snow. Coal-fired power plants are the largest source of SO2, 66%, and
second to automobiles in NOx emissions. Acid rain destroys the ecosystems,
including streams and lakes, upsetting the delicate balance and making
them unable to support life. It also can destroy forests, killing plant
and animal life and eats away at man-made monuments and buildings,
effectively destroying our natural and historical treasures.
Power plants are one of the largest sources of toxic metal compound
pollution. Together they released more than two billion pounds of toxic
pollution in 1998, including 9 million pounds of toxic metals and metal
compounds and 1200 million pounds of dangerous acid gases. Many of these
compounds are known or suspected carcinogens and neurotoxins and can cause
acute respiratory problems, and aggravate asthma and emphysema.
One of the most dangerous toxins emitted is mercury. Coal contains trace
amounts of mercury that are released into the air when the fuel is burned
to produce electricity. The health hazard results when mercury falls to
the earth with rain, snow, and in dry particles.
Mercury is a serious toxin, and accidental high-level exposure can result
in severe nervous system damage, even death. But exposure to toxic mercury
primarily affects fetal development. In unborn children, it can influence
the development of the brain and nervous system. When infants are exposed
to toxic mercury by their mothers through breast milk, the result can be
extremely dangerous and can cause delays in walking, talking, and fine
motor skills. The primary exposure pathway for most people is through
consumption of fish with high levels of methyl mercury, the toxic form of
mercury that accumulates in fish and shellfish and the animals that eat
those fish, including humans. More than 70% of the fish advisories issued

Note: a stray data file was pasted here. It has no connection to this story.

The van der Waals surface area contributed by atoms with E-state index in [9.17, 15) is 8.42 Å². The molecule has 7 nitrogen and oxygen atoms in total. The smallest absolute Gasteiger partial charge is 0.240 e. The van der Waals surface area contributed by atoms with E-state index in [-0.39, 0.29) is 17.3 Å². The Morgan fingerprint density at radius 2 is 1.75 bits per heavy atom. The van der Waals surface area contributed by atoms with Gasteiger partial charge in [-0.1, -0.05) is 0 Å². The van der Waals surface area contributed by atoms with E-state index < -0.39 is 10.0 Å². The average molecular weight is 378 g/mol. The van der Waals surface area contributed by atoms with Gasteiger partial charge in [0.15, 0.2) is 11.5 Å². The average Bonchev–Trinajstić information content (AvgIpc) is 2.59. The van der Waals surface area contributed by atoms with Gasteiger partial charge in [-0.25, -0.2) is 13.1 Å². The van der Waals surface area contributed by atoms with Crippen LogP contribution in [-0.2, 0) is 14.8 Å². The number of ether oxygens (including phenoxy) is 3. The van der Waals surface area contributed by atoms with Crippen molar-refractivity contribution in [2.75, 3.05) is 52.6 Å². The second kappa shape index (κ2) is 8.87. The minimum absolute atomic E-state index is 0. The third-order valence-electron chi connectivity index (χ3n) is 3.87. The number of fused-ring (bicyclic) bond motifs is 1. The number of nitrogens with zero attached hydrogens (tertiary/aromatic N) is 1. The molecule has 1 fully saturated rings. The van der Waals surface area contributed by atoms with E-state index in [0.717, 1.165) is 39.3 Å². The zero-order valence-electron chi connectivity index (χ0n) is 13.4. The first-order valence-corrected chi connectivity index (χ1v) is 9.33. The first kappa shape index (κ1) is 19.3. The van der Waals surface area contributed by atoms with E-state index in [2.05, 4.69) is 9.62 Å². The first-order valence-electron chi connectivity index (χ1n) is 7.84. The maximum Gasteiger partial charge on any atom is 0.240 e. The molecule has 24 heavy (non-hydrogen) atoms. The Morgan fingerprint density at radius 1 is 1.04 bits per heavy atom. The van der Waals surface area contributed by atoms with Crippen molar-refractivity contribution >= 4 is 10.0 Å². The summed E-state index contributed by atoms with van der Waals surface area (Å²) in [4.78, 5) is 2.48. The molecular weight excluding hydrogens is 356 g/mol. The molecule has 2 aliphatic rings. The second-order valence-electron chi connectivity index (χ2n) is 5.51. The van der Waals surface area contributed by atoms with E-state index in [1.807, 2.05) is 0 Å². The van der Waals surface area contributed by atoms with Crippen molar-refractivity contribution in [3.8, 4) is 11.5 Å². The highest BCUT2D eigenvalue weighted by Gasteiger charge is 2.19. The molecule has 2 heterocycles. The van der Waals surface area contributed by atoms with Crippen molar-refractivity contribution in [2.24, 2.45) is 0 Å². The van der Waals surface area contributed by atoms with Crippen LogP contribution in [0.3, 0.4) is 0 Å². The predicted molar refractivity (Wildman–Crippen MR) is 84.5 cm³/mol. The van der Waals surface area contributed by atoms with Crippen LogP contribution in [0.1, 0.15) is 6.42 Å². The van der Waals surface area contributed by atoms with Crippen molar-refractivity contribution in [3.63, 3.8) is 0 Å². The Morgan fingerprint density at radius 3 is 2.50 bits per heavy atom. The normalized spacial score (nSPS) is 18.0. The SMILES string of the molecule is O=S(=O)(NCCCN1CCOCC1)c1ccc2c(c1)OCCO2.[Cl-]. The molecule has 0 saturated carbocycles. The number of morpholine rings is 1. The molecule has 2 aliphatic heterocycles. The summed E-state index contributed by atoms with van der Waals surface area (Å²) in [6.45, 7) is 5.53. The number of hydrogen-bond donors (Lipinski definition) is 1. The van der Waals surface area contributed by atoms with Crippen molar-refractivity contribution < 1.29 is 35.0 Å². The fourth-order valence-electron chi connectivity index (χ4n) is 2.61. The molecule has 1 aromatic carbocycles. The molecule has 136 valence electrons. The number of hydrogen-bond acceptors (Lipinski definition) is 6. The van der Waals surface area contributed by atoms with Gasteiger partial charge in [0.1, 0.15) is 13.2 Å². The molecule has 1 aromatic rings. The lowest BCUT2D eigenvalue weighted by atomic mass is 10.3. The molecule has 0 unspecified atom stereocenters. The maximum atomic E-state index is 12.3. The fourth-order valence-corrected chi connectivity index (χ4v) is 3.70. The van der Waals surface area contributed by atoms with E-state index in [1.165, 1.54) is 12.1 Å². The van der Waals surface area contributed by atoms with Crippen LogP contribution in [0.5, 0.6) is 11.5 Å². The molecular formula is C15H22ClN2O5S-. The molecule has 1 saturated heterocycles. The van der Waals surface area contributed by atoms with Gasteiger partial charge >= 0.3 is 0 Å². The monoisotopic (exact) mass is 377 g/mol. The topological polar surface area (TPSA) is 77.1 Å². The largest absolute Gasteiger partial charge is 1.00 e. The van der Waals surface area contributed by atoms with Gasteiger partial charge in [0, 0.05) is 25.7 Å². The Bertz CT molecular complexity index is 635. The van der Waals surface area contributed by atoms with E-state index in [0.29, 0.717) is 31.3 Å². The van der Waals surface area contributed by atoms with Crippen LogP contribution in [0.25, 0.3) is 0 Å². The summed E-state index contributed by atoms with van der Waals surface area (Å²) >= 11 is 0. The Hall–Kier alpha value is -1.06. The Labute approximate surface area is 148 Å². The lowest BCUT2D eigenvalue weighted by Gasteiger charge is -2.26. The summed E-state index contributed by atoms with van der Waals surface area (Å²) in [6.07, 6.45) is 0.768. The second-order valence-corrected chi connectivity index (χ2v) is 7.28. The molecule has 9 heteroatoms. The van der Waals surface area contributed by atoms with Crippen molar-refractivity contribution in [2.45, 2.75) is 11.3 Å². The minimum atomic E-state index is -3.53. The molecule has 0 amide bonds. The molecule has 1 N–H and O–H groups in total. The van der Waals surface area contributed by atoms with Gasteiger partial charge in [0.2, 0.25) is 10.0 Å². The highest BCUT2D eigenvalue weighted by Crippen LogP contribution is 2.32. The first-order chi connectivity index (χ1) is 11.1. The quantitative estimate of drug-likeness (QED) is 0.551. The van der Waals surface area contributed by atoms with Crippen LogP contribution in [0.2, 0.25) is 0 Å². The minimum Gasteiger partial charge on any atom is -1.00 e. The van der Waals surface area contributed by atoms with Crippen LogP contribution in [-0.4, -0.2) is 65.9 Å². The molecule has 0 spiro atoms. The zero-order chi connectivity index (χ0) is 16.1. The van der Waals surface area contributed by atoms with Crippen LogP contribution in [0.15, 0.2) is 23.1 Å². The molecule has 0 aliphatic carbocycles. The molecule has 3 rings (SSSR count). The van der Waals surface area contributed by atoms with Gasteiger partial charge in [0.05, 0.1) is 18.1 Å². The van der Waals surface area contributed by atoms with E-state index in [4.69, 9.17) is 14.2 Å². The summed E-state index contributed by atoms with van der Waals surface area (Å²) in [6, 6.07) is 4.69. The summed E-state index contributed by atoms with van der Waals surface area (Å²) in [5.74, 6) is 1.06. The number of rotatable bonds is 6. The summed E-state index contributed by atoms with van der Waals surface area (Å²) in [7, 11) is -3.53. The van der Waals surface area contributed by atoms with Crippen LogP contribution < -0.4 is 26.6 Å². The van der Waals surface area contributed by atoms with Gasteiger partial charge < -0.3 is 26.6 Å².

in 2002 were for mercury contamination.
Burning fossil fuels such as coal releases carbon dioxide (CO2) pollution.
Power plants emit 40% of worlds carbon dioxide pollution, the primary
global warming pollutant. In 1999, coal-fired power plants alone released
1200.5 million metric tons of CO2 into the atmosphere (32% of the total
CO2 emissions for 1999). Currently there is 30% more CO2 in the atmosphere
than there was at the start of the Industrial Revolution, and we are well
on the way to doubling CO2 levels in the atmosphere during this century.
The 1990s were the hottest decade on record. Average global temperatures
rose one degree Fahrenheit during the last century and the latest
projections are for an average temperature increase of two to as much as
ten degrees during this century. In February 2001, the Intergovernmental
Panel on Climate Change (IPCC) reported that global warming threatens
human populations and the world's ecosystems with worsening heat waves,
floods, drought, and extreme weather and by spreading infectious diseases.
To address the problem of global warming, steps need to be taken to slash
the amount of CO2 power plants emit. We need to switch from burning coal
to cleaner burning natural gas and dramatically increase energy efficiency
and renewable wind and solar energy. (More about clean energy as a
solution to the global warming crisis)
What Can Be Done?
By the Government:
The government should expand the Clean Air Act to include protections from
old and dirty power plants and provide batter and more incentives for the
use of cleaner fuels. The government should also work towards the
replacement of the existing infrastructure with a more sustainable means
of producing green and non-conventional electricity such as Solar, wind,
geo-thermal, ocean thermal energy conservation, wave and tidal power.
Bi0-gas and Wastes-to renewable energy technology should also be
Individuals can help by conserving electricity in the home and office by:
replacing incandescent light bulbs with compact fluorescent bulbs;
caulking and weather-strip doorways and windows;
installing low-flow showerheads and faucets;
keeping the furnace and air conditioner working properly;
buying energy-efficient electronics and appliances and make sure to turn
them off when they're not in use;
Raise awareness in the community by speaking with friends and neighbors
and by; writing, faxing, calling and emailing to representatives in
government about green energy promotion.